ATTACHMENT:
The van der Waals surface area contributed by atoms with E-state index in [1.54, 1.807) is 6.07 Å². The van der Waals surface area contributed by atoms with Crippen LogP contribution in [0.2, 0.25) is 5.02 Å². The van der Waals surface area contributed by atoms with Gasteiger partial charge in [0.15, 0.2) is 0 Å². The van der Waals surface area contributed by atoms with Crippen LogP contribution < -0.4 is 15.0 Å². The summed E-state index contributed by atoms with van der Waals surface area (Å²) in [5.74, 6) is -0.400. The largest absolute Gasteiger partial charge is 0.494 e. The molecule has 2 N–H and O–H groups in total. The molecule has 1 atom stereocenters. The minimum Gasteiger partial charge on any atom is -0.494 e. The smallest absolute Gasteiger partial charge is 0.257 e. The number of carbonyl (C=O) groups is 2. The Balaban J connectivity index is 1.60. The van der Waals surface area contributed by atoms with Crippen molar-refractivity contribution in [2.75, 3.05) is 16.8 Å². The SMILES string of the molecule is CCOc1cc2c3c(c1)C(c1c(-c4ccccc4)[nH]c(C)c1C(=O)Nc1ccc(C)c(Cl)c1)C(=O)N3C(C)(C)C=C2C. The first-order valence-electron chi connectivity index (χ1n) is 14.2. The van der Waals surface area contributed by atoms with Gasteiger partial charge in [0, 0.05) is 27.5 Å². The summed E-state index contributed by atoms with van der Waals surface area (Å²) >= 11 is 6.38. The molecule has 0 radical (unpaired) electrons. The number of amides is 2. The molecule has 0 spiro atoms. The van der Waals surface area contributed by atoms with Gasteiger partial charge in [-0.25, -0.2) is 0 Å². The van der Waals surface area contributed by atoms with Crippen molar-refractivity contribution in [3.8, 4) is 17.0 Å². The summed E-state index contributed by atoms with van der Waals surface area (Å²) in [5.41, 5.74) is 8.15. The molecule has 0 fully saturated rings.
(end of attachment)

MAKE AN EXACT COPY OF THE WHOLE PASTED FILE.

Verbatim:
The van der Waals surface area contributed by atoms with E-state index in [1.54, 1.807) is 6.07 Å². The van der Waals surface area contributed by atoms with Crippen LogP contribution in [0.2, 0.25) is 5.02 Å². The van der Waals surface area contributed by atoms with Gasteiger partial charge in [0.15, 0.2) is 0 Å². The van der Waals surface area contributed by atoms with Crippen LogP contribution < -0.4 is 15.0 Å². The summed E-state index contributed by atoms with van der Waals surface area (Å²) in [5.74, 6) is -0.400. The largest absolute Gasteiger partial charge is 0.494 e. The molecule has 2 N–H and O–H groups in total. The molecule has 1 atom stereocenters. The minimum Gasteiger partial charge on any atom is -0.494 e. The smallest absolute Gasteiger partial charge is 0.257 e. The number of carbonyl (C=O) groups is 2. The Balaban J connectivity index is 1.60. The van der Waals surface area contributed by atoms with Crippen molar-refractivity contribution in [2.75, 3.05) is 16.8 Å². The SMILES string of the molecule is CCOc1cc2c3c(c1)C(c1c(-c4ccccc4)[nH]c(C)c1C(=O)Nc1ccc(C)c(Cl)c1)C(=O)N3C(C)(C)C=C2C. The first-order valence-electron chi connectivity index (χ1n) is 14.2. The van der Waals surface area contributed by atoms with Gasteiger partial charge in [0, 0.05) is 27.5 Å². The summed E-state index contributed by atoms with van der Waals surface area (Å²) >= 11 is 6.38. The molecule has 0 radical (unpaired) electrons. The number of amides is 2. The molecule has 0 spiro atoms. The van der Waals surface area contributed by atoms with Gasteiger partial charge in [-0.25, -0.2) is 0 Å². The van der Waals surface area contributed by atoms with Crippen molar-refractivity contribution in [3.8, 4) is 17.0 Å². The summed E-state index contributed by atoms with van der Waals surface area (Å²) in [5.41, 5.74) is 8.15. The molecule has 0 fully saturated rings.